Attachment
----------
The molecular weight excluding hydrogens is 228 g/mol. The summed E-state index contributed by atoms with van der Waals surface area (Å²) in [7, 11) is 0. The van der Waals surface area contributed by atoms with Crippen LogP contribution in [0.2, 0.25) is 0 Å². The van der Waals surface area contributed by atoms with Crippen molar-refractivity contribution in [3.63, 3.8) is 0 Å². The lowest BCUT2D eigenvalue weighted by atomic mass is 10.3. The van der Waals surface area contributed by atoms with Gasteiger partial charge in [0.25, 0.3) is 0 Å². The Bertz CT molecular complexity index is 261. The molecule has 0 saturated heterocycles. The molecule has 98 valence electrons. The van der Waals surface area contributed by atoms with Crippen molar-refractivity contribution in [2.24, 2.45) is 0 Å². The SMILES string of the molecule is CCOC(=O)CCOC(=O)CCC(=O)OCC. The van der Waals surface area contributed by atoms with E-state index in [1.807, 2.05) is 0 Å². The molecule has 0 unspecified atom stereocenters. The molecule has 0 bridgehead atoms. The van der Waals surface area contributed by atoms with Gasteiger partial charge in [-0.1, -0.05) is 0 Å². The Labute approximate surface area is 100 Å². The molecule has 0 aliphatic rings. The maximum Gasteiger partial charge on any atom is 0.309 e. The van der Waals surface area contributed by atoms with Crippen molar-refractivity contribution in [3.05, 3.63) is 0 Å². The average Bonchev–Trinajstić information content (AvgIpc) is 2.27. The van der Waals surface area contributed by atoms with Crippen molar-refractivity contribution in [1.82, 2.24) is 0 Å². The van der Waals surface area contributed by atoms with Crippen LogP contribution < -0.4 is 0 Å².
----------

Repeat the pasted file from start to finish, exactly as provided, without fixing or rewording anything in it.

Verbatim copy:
The molecular weight excluding hydrogens is 228 g/mol. The summed E-state index contributed by atoms with van der Waals surface area (Å²) in [7, 11) is 0. The van der Waals surface area contributed by atoms with Crippen LogP contribution in [0.2, 0.25) is 0 Å². The van der Waals surface area contributed by atoms with Crippen molar-refractivity contribution in [3.63, 3.8) is 0 Å². The lowest BCUT2D eigenvalue weighted by atomic mass is 10.3. The van der Waals surface area contributed by atoms with Gasteiger partial charge in [0.25, 0.3) is 0 Å². The Bertz CT molecular complexity index is 261. The molecule has 0 saturated heterocycles. The molecule has 98 valence electrons. The van der Waals surface area contributed by atoms with Crippen molar-refractivity contribution in [2.24, 2.45) is 0 Å². The SMILES string of the molecule is CCOC(=O)CCOC(=O)CCC(=O)OCC. The van der Waals surface area contributed by atoms with E-state index in [1.807, 2.05) is 0 Å². The molecule has 0 unspecified atom stereocenters. The molecule has 0 bridgehead atoms. The van der Waals surface area contributed by atoms with Gasteiger partial charge in [-0.1, -0.05) is 0 Å². The Labute approximate surface area is 100 Å². The molecule has 0 aliphatic rings. The maximum Gasteiger partial charge on any atom is 0.309 e. The van der Waals surface area contributed by atoms with Crippen molar-refractivity contribution in [3.05, 3.63) is 0 Å². The average Bonchev–Trinajstić information content (AvgIpc) is 2.27. The van der Waals surface area contributed by atoms with Crippen molar-refractivity contribution in [1.82, 2.24) is 0 Å². The van der Waals surface area contributed by atoms with Crippen LogP contribution < -0.4 is 0 Å².